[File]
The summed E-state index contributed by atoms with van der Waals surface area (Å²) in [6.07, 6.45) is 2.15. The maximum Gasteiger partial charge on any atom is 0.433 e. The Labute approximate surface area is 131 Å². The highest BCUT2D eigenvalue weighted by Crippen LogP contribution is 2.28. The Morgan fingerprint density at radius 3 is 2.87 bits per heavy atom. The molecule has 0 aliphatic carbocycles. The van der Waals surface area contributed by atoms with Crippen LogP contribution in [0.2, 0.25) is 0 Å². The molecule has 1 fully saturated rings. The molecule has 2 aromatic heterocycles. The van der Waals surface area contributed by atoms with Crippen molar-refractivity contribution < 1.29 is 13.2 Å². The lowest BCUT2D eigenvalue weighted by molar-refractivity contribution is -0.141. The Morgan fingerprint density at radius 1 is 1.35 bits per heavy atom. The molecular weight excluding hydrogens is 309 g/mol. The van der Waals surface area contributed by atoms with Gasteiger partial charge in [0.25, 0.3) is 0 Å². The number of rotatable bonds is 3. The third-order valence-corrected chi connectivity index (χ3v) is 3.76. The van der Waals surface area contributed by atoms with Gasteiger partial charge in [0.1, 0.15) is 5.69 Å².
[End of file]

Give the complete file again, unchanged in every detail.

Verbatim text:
The summed E-state index contributed by atoms with van der Waals surface area (Å²) in [6.07, 6.45) is 2.15. The maximum Gasteiger partial charge on any atom is 0.433 e. The Labute approximate surface area is 131 Å². The highest BCUT2D eigenvalue weighted by Crippen LogP contribution is 2.28. The Morgan fingerprint density at radius 3 is 2.87 bits per heavy atom. The molecule has 0 aliphatic carbocycles. The van der Waals surface area contributed by atoms with Crippen LogP contribution in [0.2, 0.25) is 0 Å². The molecule has 1 fully saturated rings. The molecule has 2 aromatic heterocycles. The van der Waals surface area contributed by atoms with Crippen molar-refractivity contribution < 1.29 is 13.2 Å². The lowest BCUT2D eigenvalue weighted by molar-refractivity contribution is -0.141. The Morgan fingerprint density at radius 1 is 1.35 bits per heavy atom. The molecular weight excluding hydrogens is 309 g/mol. The van der Waals surface area contributed by atoms with Gasteiger partial charge in [0.25, 0.3) is 0 Å². The number of rotatable bonds is 3. The third-order valence-corrected chi connectivity index (χ3v) is 3.76. The van der Waals surface area contributed by atoms with Gasteiger partial charge in [0.1, 0.15) is 5.69 Å².